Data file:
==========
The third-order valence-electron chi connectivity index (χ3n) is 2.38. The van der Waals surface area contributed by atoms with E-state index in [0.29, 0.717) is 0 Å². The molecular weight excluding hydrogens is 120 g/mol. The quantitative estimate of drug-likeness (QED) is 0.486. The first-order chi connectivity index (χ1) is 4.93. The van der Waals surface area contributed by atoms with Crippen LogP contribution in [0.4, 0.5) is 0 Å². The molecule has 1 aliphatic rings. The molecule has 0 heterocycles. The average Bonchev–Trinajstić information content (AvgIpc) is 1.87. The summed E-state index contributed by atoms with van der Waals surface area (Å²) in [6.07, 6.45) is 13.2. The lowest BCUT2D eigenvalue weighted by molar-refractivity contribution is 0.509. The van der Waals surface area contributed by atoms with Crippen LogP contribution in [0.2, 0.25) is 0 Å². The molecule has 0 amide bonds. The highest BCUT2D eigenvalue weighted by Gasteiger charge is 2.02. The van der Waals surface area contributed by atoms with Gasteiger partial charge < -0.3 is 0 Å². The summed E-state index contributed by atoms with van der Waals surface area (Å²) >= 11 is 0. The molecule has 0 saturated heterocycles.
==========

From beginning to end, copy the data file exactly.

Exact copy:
The third-order valence-electron chi connectivity index (χ3n) is 2.38. The van der Waals surface area contributed by atoms with E-state index in [0.29, 0.717) is 0 Å². The molecular weight excluding hydrogens is 120 g/mol. The quantitative estimate of drug-likeness (QED) is 0.486. The first-order chi connectivity index (χ1) is 4.93. The van der Waals surface area contributed by atoms with Crippen LogP contribution in [0.4, 0.5) is 0 Å². The molecule has 1 aliphatic rings. The molecule has 0 heterocycles. The average Bonchev–Trinajstić information content (AvgIpc) is 1.87. The summed E-state index contributed by atoms with van der Waals surface area (Å²) in [6.07, 6.45) is 13.2. The lowest BCUT2D eigenvalue weighted by molar-refractivity contribution is 0.509. The van der Waals surface area contributed by atoms with Crippen LogP contribution in [0.2, 0.25) is 0 Å². The molecule has 0 amide bonds. The highest BCUT2D eigenvalue weighted by Gasteiger charge is 2.02. The van der Waals surface area contributed by atoms with Gasteiger partial charge < -0.3 is 0 Å². The summed E-state index contributed by atoms with van der Waals surface area (Å²) >= 11 is 0. The molecule has 0 saturated heterocycles.